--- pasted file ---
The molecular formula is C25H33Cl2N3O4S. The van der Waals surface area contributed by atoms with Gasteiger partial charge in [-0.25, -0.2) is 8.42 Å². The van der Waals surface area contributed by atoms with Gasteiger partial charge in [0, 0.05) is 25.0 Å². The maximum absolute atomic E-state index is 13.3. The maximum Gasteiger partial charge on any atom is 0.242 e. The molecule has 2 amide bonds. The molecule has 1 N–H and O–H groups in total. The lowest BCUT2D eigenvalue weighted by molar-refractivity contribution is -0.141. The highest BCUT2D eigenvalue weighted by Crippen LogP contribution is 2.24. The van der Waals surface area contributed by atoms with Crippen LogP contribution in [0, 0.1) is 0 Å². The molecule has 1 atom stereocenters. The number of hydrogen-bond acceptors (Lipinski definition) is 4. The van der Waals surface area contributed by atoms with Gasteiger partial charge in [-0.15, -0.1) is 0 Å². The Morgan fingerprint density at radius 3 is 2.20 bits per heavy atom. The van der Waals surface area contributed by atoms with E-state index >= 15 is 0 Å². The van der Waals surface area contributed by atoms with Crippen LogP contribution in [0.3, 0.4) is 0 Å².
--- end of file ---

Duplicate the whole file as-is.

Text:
The molecular formula is C25H33Cl2N3O4S. The van der Waals surface area contributed by atoms with Gasteiger partial charge in [-0.25, -0.2) is 8.42 Å². The van der Waals surface area contributed by atoms with Gasteiger partial charge in [0, 0.05) is 25.0 Å². The maximum absolute atomic E-state index is 13.3. The maximum Gasteiger partial charge on any atom is 0.242 e. The molecule has 2 amide bonds. The molecule has 1 N–H and O–H groups in total. The lowest BCUT2D eigenvalue weighted by molar-refractivity contribution is -0.141. The highest BCUT2D eigenvalue weighted by Crippen LogP contribution is 2.24. The van der Waals surface area contributed by atoms with Crippen LogP contribution in [0, 0.1) is 0 Å². The molecule has 1 atom stereocenters. The number of hydrogen-bond acceptors (Lipinski definition) is 4. The van der Waals surface area contributed by atoms with Gasteiger partial charge in [-0.15, -0.1) is 0 Å². The Morgan fingerprint density at radius 3 is 2.20 bits per heavy atom. The van der Waals surface area contributed by atoms with E-state index >= 15 is 0 Å². The van der Waals surface area contributed by atoms with Crippen LogP contribution in [0.3, 0.4) is 0 Å².